Educational Literature

Educational Literature

Our philosophy and educational pedagogy is based on the strong research of Social constructivism, Brain and neurological research and the educators of Reggio Emilia, Italy. They include Jean Piaget, John Dewey, Z. Vygotsky, Jerome Bruner, Ellen Galinsky, Daniel Siegel, Howard Gardner, Loris Malaguzzi, Howard Gardiner, Richard Louv, Louise Derman Sparks and Bev Bos.

We believe the best learning takes place when based on the belief that children come to us powerful, full of desire and abilities. They grow to construct their own knowledge and not only need, but have the right to be co-researchers and co-learners with their teachers. Learning occurs as learners are actively involved in the process of meaning and knowledge construction as opposed to passively receiving information. Deeper learning scaffolds upon what the child already knows and is interested in. Questioning and experimentation lead to collaborative learning, seeking consensus and reflecting on learning as something dynamic that can change with experiences. Ideas are reshaped as their evidence finds original theories need reworking or a different perspective. Social/Emotional Intelligence is as valued as Academic Intelligence. Building character with respect,resiliency, empathy and the desire to hear all voices will serve them well as they develop higher levels of critical thinking.

The following resource list and links are books, agencies, sources we find useful and promote our vision of the best practices for children, educators and families.

From our Executive Director Emeritus, Linda Wilson:

I am in love with books! Children and adult books, read-a-louds, fiction, non-fiction, old and new books all whisper to me, they call my name to come look inside, learn something new, discover a land I want to know more about and help me reflect on what matters in our world. The hidden hoarder comes out when it comes to books. I know the practicalities and sustainability issues promoting kindle or audio books and I do use them for some of my adult reading. Nothing, however, beats the physical act of holding a new book, lingering over the illustrations, wondering what art medium was used to create the lovely art. I want to be able to linger, write notes in the margins, highlight so I can come back and search for that one sentence or paragraph that jumped out and spoke to me and told me to return.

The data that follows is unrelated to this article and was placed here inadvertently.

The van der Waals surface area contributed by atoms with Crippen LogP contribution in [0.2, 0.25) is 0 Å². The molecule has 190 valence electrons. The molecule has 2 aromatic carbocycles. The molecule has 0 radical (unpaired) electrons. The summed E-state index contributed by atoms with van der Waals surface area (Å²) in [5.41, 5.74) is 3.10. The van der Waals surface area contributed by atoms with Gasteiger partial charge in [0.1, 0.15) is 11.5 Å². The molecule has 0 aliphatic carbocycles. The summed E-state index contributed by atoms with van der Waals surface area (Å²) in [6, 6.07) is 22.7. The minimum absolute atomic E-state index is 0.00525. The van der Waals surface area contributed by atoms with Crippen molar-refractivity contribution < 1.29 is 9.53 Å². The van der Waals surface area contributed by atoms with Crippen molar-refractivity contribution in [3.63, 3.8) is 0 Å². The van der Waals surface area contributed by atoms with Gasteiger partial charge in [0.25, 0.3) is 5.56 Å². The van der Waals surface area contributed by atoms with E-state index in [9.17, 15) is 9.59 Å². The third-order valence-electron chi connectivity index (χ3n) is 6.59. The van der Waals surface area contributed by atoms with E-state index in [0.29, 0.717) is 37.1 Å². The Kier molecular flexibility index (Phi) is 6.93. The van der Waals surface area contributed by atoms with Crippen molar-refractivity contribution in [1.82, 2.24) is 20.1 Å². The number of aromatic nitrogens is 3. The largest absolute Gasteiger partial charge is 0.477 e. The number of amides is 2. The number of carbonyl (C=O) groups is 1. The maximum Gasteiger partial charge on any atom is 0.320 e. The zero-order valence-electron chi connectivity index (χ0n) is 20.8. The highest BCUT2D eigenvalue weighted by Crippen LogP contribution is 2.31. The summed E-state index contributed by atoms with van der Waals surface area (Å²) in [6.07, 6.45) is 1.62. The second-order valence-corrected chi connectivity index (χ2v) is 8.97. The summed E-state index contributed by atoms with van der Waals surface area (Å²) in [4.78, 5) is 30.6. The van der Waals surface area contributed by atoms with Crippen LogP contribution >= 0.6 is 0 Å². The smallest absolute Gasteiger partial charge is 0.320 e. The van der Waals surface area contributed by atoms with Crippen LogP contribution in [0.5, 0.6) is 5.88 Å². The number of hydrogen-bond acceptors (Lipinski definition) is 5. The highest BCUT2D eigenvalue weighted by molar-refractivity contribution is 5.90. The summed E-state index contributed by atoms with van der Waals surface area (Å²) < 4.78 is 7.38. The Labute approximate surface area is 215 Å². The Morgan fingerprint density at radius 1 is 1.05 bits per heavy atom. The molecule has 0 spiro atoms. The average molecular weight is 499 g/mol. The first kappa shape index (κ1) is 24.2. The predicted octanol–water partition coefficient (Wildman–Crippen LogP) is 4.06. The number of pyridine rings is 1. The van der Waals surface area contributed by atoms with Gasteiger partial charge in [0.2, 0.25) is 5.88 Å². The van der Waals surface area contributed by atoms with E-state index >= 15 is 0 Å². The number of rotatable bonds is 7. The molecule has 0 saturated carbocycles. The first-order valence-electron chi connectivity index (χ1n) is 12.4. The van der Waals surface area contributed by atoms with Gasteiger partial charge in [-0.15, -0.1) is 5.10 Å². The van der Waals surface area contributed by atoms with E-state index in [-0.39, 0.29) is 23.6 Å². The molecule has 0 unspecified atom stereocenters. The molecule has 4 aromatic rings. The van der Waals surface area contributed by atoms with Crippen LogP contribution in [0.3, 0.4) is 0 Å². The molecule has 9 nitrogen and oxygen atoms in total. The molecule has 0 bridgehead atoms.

I didn’t have a house full of books as a child, not even one small bookcase. I remember my grandmother telling me stories before naps and the wonderful family times of sitting around big tables sharing the stories of our families. My favorite summer memories were going to my grandparents and great-aunt and uncle’s homes in North Dakota every summer. They had magazines and books. I fell in love with Ripley’s Believe It or Not in big format books, like graphic novels. My Uncle’s favorites, Charles Adams Cartoons and the New Yorker Annual Cartoon books shaped a rather twisted view of the world for a young person. He was a newspaper publisher and had huge tomes of the Annual yearbooks of the National Press Association. This bizarre collection led me to seek out more tales at the library. The first book I remember owning and re-reading many times was Bat, The Bull Terrier by Stephen Meader published in 1939. I was ten and it seemed so powerful to me…my first book about resilience! Years later, my husband found the out-of-print book online and surprised me with it! Books always make the absolute best gifts in my own families’ holiday shopping.

My goal with this ongoing list is to stir that life-long love of books, stories and possibilities in the children and families around me now. Keep reading!!

Little Owl School Booklist

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